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A dramatic environmental saga unfolds in John Hart's compelling story of the fight to save Mono Lake. This ancient inland sea, in the eastern Sierra near Yosemite National Park, is among the oldest in North America. But over the past fifty years, as its feeder streams were steadily drained to supply water to ever-growing, ever-thirsty Los Angeles, the lake's water volume eventually was reduced by half. Mono Lake's bizarre but productive ecosystem began to collapse: salinity greatly increased, nesting and migrating birds were threatened, and fierce alkali dust storms became a common occurrence.
Then, in the mid-1970s, a handful of people, most of them students with minimal financial resources, began a campaign to save the dying lake. They took on not only Los Angeles but the entire state government and a whole way of thinking about water. Their fight seemed doomed in the beginning, but long years of grassroots education and effort finally paid off. In 1994, the California Water Resources Control Board ruled that Los Angeles's use of Mono Lake's waters be restricted. Over time, the lake will return to a healthy condition.
John Hart integrates natural, social, and political history into a story that is a source of hope for anyone concerned about the environment. Storm over Mono demonstrates the important role of science in public policy debates and validates the concept of the public trust, the idea that certain things belong to us all, not metaphorically but in simple legal fact.
Complementing Hart's narrative are 32 stunning color photographs by a dozen leading nature photographers, along with numerous black-and-white photographs, illustrations, and maps.
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"A rich, absorbing, and illuminating account of one of the longest and most fiercely-contested conservation battles in U.S. history—and that rare one (especially in these times) with a happy ending."—Marc Reisner, author of Cadillac Desert
"This book is a must-read, not just for the singular lake and its surroundings, but for other Mono Lakes to come."—Galen Rowell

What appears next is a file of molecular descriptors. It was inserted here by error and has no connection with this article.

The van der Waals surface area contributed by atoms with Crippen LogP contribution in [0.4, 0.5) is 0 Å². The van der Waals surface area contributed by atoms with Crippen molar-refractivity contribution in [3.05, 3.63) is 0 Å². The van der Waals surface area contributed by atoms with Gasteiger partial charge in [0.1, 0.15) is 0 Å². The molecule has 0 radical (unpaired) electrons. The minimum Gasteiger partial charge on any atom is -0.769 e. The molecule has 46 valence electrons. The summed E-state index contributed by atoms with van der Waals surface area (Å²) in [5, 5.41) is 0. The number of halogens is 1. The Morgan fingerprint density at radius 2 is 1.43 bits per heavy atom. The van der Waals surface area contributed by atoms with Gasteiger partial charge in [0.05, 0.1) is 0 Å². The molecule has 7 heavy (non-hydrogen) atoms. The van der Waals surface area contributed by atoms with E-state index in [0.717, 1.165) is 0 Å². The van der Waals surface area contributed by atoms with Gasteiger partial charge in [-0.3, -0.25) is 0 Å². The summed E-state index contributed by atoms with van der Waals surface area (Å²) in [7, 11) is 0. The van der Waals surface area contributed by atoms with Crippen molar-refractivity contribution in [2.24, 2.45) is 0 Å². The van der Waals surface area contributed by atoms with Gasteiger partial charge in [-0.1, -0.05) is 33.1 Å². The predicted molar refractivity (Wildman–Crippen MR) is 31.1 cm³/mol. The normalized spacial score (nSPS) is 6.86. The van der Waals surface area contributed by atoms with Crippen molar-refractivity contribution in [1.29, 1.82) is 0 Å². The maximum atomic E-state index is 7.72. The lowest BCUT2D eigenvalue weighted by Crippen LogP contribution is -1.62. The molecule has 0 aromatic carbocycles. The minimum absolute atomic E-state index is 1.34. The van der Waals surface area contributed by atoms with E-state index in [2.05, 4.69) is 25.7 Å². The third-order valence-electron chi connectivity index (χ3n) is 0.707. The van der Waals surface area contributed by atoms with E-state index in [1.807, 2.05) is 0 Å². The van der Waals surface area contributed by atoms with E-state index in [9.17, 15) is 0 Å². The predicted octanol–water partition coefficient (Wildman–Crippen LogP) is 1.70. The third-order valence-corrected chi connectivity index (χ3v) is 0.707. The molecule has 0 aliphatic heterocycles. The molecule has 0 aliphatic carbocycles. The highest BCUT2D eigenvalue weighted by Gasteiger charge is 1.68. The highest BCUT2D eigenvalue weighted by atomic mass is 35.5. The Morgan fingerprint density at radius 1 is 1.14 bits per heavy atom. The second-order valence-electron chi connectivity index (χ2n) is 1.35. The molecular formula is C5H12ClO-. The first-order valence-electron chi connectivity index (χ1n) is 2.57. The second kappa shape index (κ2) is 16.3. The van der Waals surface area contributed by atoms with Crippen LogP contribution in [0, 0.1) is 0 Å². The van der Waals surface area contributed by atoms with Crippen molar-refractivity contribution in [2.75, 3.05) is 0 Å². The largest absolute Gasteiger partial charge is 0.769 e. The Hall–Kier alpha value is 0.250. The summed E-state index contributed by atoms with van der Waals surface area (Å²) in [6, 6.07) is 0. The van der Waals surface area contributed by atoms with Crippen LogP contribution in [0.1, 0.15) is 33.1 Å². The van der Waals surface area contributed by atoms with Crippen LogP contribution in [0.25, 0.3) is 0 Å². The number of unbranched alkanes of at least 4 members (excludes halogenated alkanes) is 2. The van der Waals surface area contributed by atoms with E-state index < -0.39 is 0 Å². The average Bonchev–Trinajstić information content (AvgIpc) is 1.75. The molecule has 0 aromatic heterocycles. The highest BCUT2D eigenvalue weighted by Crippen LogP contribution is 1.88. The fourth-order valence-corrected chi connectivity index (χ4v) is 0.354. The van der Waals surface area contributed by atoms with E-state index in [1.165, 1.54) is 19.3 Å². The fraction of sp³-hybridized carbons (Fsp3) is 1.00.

"The battle to save Mono Lake is more than a fight to save a lake. It's really about the struggle to establish a new morality that would put humans and their environment on a compatible path. A path that allows for human development and the maintenance of our natural heritage."—John Garamendi, Deputy Secretary of the Interior
"In this comprehensive account, John Hart chronicles the perennial challenge to conserve our natural resources while maintaining quality of life in a rapidly growing and changing world. It is a delicate balance—and this engaging analysis sheds new light on this complex issue."—Richard J. Riordan, Mayor of Los Angeles
"The Future of the American West will depend on resolving the false conflict between economic development and environmental protection. This book tells the history of Mono Lake, where environmental concerns played a decisive role in reallocating California water, and gives us hope that these goals are not incompatible."—Bill Bradley, United States Senator
"A rich, absorbing, and illuminating account of one of the longest and most fiercely-contested conservation battles in U.S. history (and that rare one (especially in these times) with a happy ending." (Marc Reisner, author of Cadillac Desert)
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Book Description University of California Press, 1996. Hardcover. Condition: New. Never used!. Seller Inventory # P110520201213